De facto states research unit

Nagorno-Karabakh: Between COVID-19 and Transition of Power


Amid the global and regional turmoil caused by COVID-19, the de-facto Nagorno Karabakh Republic (NKR) had to face not only the pandemic and its economic implications, but also undergo a transition of power, for the first time since Armenia’s 2018 ‘Velvet’ revolution.

Radio Liberty

Image: Information posters on COVID-19 and on Election candidates (Source: PhotoLur)


On March 31st, Nagorno Karabakh Republic held elections to form a new parliament and elect a president. While the conduct of these elections can be regarded as highly democratic, as seen in the regional context and in terms of the number and diversity of the candidates, the process did not go as smoothly as planned. Since none of the presidential candidates received more than 50% of the votes in the first round, the Central Election Commission of NKR set April 14th as the second round of the presidential elections. While this was expected (according to many experts and the general public) the situation became sensitive due to the first case of coronavirus infection reported on the 5th of April. Despite the emergency situation and calls from the civil society activists and observers to postpone the elections, nothing seemed to be an obstacle powerful enough to postpone the second round of elections scheduled 9 days after the first confirmed case of COVID-19 in Karabakh. Meanwhile, the Revolutionary Party of Artsakh and the New Artsakh political bloc organized two rallies supporting Masis Mayilyan, although they could not be conducted due to the emergency situation, which was extended until June 11th.

The presidential candidates in the second round were NKR’s former Prime Minister and the richest businessman of the unrecognized republic Arayik Harutyunyan, and the Minister of Foreign Affairs Masis Mayilyan. The latter boycotted the second round of elections and advised his supporters not to participate in voting considering the health concerns. Considering the low likelihood that he could cut the margin and win a majority, this seemed just the perfect excuse in the face of the expected blow.

These calls, as well as the general pandemic situation, truly affected the turnout. As opposed to the first round, when over 72% voters showed up in the polling stations, on April 14th the voter turnout was just below 45%. As a result, Arayik Harutyunyan won the election with 87% of the votes becoming the fourth de facto president of Artsakh (The official name of the entity according to its constitution, as well as the historic name of the region used by Armenians) taking office on May 21st. Masis Mayilyan will return to his position as the Minister of Foreign Affairs, as the two have agreed after the election.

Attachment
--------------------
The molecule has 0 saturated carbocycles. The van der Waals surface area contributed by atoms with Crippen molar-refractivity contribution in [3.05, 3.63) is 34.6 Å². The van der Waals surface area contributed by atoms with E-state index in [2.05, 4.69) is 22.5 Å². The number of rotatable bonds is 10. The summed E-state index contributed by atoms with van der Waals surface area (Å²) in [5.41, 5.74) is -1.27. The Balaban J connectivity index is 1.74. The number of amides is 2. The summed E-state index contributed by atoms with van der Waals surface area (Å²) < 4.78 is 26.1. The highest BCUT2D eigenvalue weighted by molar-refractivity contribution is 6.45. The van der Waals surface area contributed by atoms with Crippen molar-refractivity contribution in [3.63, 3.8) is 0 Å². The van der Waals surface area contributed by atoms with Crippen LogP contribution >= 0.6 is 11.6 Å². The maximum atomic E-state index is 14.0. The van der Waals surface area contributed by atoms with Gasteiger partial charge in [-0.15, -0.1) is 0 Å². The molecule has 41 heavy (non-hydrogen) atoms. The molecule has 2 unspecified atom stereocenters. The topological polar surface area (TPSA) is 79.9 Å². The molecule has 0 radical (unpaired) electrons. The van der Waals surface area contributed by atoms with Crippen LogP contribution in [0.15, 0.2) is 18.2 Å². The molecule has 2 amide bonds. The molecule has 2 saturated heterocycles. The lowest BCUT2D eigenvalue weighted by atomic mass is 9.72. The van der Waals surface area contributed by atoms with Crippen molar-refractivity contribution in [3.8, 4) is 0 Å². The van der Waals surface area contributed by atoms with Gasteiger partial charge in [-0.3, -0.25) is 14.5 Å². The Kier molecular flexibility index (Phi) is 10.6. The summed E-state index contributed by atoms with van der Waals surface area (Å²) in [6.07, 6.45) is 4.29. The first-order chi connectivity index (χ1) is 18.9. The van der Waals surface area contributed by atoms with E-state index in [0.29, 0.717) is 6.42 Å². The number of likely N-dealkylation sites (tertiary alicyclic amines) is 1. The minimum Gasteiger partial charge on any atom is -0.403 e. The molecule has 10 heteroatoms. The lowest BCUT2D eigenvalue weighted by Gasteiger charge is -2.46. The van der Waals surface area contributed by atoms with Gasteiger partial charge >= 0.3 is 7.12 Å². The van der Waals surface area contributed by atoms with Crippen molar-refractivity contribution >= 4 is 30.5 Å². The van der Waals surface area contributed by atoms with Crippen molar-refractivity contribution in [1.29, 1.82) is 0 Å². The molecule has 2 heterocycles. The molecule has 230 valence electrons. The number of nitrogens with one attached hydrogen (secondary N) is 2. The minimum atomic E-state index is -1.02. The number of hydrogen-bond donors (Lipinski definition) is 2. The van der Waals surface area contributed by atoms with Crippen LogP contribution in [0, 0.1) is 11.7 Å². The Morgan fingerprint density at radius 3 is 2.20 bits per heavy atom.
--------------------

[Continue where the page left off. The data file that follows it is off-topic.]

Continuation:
Image: Meeting of Masis Mayilyan and Arayik Harutyunyan (Source: ANI Armenian Research Center)


The low turnout rate naturally raised concerns about the legitimacy of the elections which took place in an emergency situation, with a limited number of local observers and lack of internationals as travel restrictions had already come into force practically everywhere.

Even though practices of vote-buying and a number of electoral violations (reported by the Union of Informed Citizens) were recorded, the final outcome can hardly be doubted. As Yerevan-based analyst Hrant Mikayelyan has argues, these elections were certainly organized better and conducted properly compared to the Yerevan mayoral elections in 2017, notwithstanding the electoral violations he has revealed in a statistical analysis. No matter the electoral management process, it is certain that the fears of the virus, as well as restrictions imposed due to it (including the absence of international observers and media), the legitimacy of the elections have been damaged, in circumstances when the majority of the population could not or preferred not to take part in the elections.

Relations Between Yerevan and Stepanakert

Despite the high stakes, involvement from Armenia has been limited. Pashinyan’s administration has relatively distanced itself from NKR’s internal developments and the engagement with the election has been limited to providing grants to the civil society for conducting election observation missions. The distancing concerns not only the elections. After the ‘Velvet’ Revolution of 2018, no drastic transformations took place in NKR, and the incumbent president Bako Sahakyan– who was closely affiliated with Armenia’s past regime representatives– remained in office. The regime was opposing Pashinyan through proxies or directly, while Yerevan was turning a blind eye on the excessive propaganda against the elites through the media channels that are still excessively controlled by Armenia’s previous regime.


Image: Nikol Pashinyan and Bako Sahakyan in NKR, August 2019 (Source: Artsakh Press)


The elections in NKR were a great opportunity to change the situation in NKR, which would not only bring changes and democratization but also alter its international image through the conduction of free and fair elections… which only partially materialized.